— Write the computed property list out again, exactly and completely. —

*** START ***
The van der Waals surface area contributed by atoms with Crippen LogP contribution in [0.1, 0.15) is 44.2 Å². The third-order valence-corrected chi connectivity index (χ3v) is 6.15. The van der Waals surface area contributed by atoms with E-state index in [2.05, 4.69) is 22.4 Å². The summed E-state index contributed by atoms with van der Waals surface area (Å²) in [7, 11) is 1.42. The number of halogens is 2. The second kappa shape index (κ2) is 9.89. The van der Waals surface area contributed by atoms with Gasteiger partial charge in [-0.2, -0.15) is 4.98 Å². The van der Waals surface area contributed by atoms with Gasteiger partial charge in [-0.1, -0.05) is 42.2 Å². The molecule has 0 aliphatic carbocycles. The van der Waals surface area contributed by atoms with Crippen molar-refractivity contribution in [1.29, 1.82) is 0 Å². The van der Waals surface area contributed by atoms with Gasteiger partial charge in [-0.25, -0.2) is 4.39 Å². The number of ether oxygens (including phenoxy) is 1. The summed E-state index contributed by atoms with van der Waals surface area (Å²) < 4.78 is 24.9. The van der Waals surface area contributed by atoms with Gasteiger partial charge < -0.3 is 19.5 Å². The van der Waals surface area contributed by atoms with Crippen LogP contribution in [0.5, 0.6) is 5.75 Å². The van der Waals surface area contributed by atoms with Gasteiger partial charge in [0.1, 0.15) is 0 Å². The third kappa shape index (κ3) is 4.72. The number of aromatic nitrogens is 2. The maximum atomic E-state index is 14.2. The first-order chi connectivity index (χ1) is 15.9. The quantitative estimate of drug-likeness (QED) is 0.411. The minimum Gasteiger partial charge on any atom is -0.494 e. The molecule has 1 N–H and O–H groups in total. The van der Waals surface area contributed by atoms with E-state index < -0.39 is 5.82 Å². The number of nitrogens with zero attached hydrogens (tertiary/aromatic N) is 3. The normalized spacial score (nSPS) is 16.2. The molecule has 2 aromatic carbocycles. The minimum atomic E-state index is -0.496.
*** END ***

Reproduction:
The van der Waals surface area contributed by atoms with Crippen LogP contribution in [0.1, 0.15) is 44.2 Å². The third-order valence-corrected chi connectivity index (χ3v) is 6.15. The van der Waals surface area contributed by atoms with E-state index in [2.05, 4.69) is 22.4 Å². The summed E-state index contributed by atoms with van der Waals surface area (Å²) in [7, 11) is 1.42. The number of halogens is 2. The second kappa shape index (κ2) is 9.89. The van der Waals surface area contributed by atoms with Gasteiger partial charge in [-0.2, -0.15) is 4.98 Å². The van der Waals surface area contributed by atoms with Gasteiger partial charge in [-0.1, -0.05) is 42.2 Å². The molecule has 0 aliphatic carbocycles. The van der Waals surface area contributed by atoms with Crippen molar-refractivity contribution in [1.29, 1.82) is 0 Å². The van der Waals surface area contributed by atoms with Gasteiger partial charge in [-0.25, -0.2) is 4.39 Å². The number of ether oxygens (including phenoxy) is 1. The summed E-state index contributed by atoms with van der Waals surface area (Å²) < 4.78 is 24.9. The van der Waals surface area contributed by atoms with Gasteiger partial charge < -0.3 is 19.5 Å². The van der Waals surface area contributed by atoms with Crippen LogP contribution in [0.5, 0.6) is 5.75 Å². The van der Waals surface area contributed by atoms with Gasteiger partial charge in [0.1, 0.15) is 0 Å². The third kappa shape index (κ3) is 4.72. The number of aromatic nitrogens is 2. The maximum atomic E-state index is 14.2. The first-order chi connectivity index (χ1) is 15.9. The quantitative estimate of drug-likeness (QED) is 0.411. The minimum Gasteiger partial charge on any atom is -0.494 e. The molecule has 1 N–H and O–H groups in total. The van der Waals surface area contributed by atoms with E-state index < -0.39 is 5.82 Å². The number of nitrogens with zero attached hydrogens (tertiary/aromatic N) is 3. The normalized spacial score (nSPS) is 16.2. The molecule has 2 aromatic carbocycles. The minimum atomic E-state index is -0.496.